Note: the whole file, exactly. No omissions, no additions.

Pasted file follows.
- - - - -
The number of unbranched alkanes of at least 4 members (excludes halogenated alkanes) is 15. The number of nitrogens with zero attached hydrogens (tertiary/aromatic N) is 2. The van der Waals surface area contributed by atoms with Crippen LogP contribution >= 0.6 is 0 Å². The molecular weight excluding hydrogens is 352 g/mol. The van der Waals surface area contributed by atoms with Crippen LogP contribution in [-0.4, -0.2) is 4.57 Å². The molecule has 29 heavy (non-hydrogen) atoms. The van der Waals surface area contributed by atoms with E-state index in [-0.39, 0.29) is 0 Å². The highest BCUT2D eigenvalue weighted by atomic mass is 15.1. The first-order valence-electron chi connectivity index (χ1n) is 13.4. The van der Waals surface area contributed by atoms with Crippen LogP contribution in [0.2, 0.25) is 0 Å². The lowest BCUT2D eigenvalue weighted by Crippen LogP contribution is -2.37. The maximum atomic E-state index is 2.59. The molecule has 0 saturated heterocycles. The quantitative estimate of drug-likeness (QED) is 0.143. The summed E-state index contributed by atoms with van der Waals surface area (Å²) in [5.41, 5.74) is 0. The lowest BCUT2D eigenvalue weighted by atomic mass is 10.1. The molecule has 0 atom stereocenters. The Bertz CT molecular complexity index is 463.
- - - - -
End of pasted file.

The number of unbranched alkanes of at least 4 members (excludes halogenated alkanes) is 15. The number of nitrogens with zero attached hydrogens (tertiary/aromatic N) is 2. The van der Waals surface area contributed by atoms with Crippen LogP contribution >= 0.6 is 0 Å². The molecular weight excluding hydrogens is 352 g/mol. The van der Waals surface area contributed by atoms with Crippen LogP contribution in [-0.4, -0.2) is 4.57 Å². The molecule has 29 heavy (non-hydrogen) atoms. The van der Waals surface area contributed by atoms with E-state index in [-0.39, 0.29) is 0 Å². The highest BCUT2D eigenvalue weighted by atomic mass is 15.1. The first-order valence-electron chi connectivity index (χ1n) is 13.4. The van der Waals surface area contributed by atoms with Crippen LogP contribution in [0.2, 0.25) is 0 Å². The lowest BCUT2D eigenvalue weighted by Crippen LogP contribution is -2.37. The maximum atomic E-state index is 2.59. The molecule has 0 saturated heterocycles. The quantitative estimate of drug-likeness (QED) is 0.143. The summed E-state index contributed by atoms with van der Waals surface area (Å²) in [5.41, 5.74) is 0. The lowest BCUT2D eigenvalue weighted by atomic mass is 10.1. The molecule has 0 atom stereocenters. The Bertz CT molecular complexity index is 463.